This is a critical discussion of the novel, Quarantine, described as “Winner of the Whitbread Novel of the Year and a Booker finalist: a controversial novel of faith and mystery about a group of desert travelers and their encounter with Jesus.” As a critical discussion, the entirety of the work is discussed. In other words—spoilers!
Jim Crace’s novel, Quarantine, begins with the near-death of a man named Musa. It’s not often that a coming death is actually hoped for, but as Crace describes the husband’s awful treatment of his wife, Miri, he gives the reader reason to celebrate this death and cause to despair when we discover that Musa will live. Five wanderers are introduced who are making their way into the wilderness for a forty-day fast in seclusion from the world and come to where Musa and Miri have set up camp. Musa, in his typical money-hungry merchant manner, soon finds ways to exploit the wanderers, claiming the wilderness they have stumbled into and the caves they sought shelter in belong to him and require the payment for the duration of their quarantine. Four of the travelers comply and are taken by Musa’s gift for storytelling and his readily available food. The last traveler, however, is missing. Because the missing traveler is said to be a healer and each of the four embarking on a quarantine has a need for healing, they begin a nightly ritual of going to the precipice near the cave where Gally, as they call him, is hiding. Gally does not give in to the temptation to heal them or to take the food and drink they taunt him with. Crace has named the Gally Jesus and portrays him as the son of the Christian God who is there to begin his ministry. While the Bible does mention Jesus’ forty days in the wilderness being tempted, Crace’s Jesus does not entirely fit the characteristics and personality of the biblical Jesus, though he does provide an interesting character.
The days of the quarantine stretch on and each of the unique travelers deal with the time differently. Marta finds a friend in Miri and the two spend time weaving a birth mat. The old man, Aphas, tries to survive the day in as little pain as he can, while Shim, the young, healthy traveler, lays on rocks praying. The crazy badu catches bugs and animals to eat when the day’s fast has ended. The ever-unpleasant Musa is growing restless and bored with his limited sales prospects. He has decided he wants and deserves to have the woman traveler, Marta. He creates an elaborate scheme to be left alone near her cave so that he can violate her. The same night a violent windstorm destroys Musa and Miri’s tent, much of the scrubland, and the Gally. After burying him, all possessions are packed up, and the travelers, plus Musa and Miri, leave the scrubland almost ten days before the end of the quarantine. The badu escaped in the night with Musa’s goats, surprising everyone with his craftiness. In his final act as landlord, Musa forces Shim and Aphas to carry much of his load, then loads his wife up with a very heavy pack so that he can walk with nothing. In what can only be viewed as a much deserving twist of fate, Shim and Aphas abandon Musa’s things. In Miri’s finest moment in the novel, she, too, discards Musa’s things and runs off with Marta to find a better life, away from the hard hand and bitter control of her husband. Musa is left with nothing except what was always most precious to him—his money and goods.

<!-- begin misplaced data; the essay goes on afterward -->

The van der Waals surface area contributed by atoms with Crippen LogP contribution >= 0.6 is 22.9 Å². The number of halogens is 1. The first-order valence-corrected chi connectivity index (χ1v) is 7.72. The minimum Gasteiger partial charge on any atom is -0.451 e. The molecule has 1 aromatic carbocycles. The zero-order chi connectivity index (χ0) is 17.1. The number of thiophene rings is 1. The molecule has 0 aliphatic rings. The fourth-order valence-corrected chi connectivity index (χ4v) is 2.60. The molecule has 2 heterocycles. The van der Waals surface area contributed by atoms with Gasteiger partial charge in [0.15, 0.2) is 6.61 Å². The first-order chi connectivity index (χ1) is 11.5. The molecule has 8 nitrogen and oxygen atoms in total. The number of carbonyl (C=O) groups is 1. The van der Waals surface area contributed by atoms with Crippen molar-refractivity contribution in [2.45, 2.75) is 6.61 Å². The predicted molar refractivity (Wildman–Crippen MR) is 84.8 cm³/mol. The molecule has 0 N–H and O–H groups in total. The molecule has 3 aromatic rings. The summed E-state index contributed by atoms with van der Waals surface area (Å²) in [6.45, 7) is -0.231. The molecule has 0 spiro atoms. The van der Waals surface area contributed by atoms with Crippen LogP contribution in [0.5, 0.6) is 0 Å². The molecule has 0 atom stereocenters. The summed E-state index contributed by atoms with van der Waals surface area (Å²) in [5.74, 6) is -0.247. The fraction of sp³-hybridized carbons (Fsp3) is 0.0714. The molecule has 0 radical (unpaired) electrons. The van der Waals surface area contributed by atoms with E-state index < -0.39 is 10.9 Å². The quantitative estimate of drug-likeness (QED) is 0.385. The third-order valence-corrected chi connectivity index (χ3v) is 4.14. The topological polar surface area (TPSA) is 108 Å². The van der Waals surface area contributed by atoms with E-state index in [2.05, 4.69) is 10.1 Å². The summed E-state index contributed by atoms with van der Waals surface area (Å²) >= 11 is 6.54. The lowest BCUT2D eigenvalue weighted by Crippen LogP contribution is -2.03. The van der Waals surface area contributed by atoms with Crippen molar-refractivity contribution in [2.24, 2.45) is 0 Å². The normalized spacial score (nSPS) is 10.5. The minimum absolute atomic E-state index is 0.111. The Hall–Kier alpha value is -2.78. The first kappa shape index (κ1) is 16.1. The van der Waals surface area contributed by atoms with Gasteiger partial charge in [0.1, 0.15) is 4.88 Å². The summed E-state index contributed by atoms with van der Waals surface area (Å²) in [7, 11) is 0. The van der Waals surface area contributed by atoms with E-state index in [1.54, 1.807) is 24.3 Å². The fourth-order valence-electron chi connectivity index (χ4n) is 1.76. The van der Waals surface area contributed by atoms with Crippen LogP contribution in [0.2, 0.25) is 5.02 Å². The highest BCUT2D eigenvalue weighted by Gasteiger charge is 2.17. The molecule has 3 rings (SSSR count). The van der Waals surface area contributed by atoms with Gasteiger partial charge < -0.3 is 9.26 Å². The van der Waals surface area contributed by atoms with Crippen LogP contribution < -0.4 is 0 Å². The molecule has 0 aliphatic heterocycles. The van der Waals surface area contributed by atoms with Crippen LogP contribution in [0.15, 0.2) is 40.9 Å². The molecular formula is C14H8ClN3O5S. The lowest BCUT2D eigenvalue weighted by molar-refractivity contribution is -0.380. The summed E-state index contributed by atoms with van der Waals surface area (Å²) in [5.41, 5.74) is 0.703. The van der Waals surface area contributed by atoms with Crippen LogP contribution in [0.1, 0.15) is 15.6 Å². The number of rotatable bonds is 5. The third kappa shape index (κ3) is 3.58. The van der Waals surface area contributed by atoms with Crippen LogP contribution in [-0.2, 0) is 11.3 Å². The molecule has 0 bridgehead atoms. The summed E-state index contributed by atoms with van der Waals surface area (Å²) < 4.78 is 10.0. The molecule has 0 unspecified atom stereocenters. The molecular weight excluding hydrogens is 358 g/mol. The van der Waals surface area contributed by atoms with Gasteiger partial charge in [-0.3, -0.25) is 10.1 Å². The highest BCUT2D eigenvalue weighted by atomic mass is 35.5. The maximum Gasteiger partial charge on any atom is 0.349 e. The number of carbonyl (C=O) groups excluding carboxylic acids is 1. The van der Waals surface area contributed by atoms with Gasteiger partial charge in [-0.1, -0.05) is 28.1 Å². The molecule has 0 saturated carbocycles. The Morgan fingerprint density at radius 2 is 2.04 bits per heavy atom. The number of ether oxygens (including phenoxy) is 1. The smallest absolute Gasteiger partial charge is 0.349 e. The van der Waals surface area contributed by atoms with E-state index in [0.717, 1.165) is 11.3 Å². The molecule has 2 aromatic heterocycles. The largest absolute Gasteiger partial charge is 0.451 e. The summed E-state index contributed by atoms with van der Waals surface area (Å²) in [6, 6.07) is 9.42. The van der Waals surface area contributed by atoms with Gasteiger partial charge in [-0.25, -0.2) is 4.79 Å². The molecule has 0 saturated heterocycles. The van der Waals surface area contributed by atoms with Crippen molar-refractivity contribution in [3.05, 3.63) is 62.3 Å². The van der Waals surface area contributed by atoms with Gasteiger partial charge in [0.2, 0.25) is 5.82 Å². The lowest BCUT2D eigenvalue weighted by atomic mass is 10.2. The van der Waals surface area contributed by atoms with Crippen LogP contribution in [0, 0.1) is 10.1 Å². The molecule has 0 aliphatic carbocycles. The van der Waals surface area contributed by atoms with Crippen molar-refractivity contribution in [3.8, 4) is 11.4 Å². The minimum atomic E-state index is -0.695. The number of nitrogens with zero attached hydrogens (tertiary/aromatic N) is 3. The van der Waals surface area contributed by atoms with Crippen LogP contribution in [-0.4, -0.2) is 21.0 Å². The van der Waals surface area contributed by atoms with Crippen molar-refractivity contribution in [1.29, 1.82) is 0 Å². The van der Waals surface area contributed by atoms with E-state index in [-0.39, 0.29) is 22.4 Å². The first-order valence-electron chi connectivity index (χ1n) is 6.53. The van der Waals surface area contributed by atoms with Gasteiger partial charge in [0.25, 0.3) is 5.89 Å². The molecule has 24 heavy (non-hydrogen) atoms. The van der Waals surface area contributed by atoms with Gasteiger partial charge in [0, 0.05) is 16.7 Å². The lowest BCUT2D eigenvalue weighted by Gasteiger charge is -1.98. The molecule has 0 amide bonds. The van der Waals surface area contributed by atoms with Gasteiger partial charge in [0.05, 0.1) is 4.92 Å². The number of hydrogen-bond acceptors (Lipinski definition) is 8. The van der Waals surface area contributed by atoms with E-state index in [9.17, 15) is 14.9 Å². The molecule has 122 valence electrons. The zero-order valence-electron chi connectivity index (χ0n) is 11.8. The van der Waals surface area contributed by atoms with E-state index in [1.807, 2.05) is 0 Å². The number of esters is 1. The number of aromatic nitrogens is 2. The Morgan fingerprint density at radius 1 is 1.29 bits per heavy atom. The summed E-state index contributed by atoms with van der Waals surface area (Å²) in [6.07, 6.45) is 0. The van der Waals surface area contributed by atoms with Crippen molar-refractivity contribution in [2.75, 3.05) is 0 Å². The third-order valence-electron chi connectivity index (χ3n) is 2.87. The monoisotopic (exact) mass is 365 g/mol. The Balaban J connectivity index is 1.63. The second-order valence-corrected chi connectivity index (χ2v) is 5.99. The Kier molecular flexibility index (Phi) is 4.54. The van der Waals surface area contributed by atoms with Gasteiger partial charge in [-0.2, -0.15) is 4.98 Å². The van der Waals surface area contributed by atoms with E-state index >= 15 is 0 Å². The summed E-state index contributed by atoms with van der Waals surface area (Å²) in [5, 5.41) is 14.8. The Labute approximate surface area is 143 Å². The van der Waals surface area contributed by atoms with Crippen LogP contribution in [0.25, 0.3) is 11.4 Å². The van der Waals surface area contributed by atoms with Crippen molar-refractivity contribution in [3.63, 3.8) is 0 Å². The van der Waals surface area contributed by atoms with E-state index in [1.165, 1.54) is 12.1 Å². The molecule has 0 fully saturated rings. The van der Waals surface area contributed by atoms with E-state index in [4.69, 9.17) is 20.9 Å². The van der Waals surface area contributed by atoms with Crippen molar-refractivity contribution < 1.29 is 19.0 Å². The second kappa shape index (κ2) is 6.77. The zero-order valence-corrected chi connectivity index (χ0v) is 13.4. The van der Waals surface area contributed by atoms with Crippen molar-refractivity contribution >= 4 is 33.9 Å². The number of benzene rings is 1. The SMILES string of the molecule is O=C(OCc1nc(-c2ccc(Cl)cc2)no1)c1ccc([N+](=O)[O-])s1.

Though Marta, who is subjected to the worst of Musa’s dark desires, is the one who has the hardest time in the quarantine, she is the only one who’s quarantine was successful. She came to be rid of her barrenness and left pregnant. Miri, too, benefited in finding a friend and a way to be rid of Musa after his near death experiences failed. Shim, Aphas, and the badu seem to be unchanged by the quarantine. The Gally, perhaps the most changed of all, is seen by Musa coming as a spirit to begin his ministry. Musa has the most to be grateful for. He was healed of a sickness that nearly killed him and has a wife who is dutiful, despite his harsh treatment of her. He has a child on the way and even made a little money after his family left him for dead. But, he acts the most ungrateful of them all, takes advantage of everyone around him, and in the end, pays for his selfishness in the ultimate way—by losing all he had that was truly valuable so that he could keep things that are only perceived to be valuable. Crace shows that the true value is finding those who can help you in a time of need.
My rating: 4 out of 5 = really liked it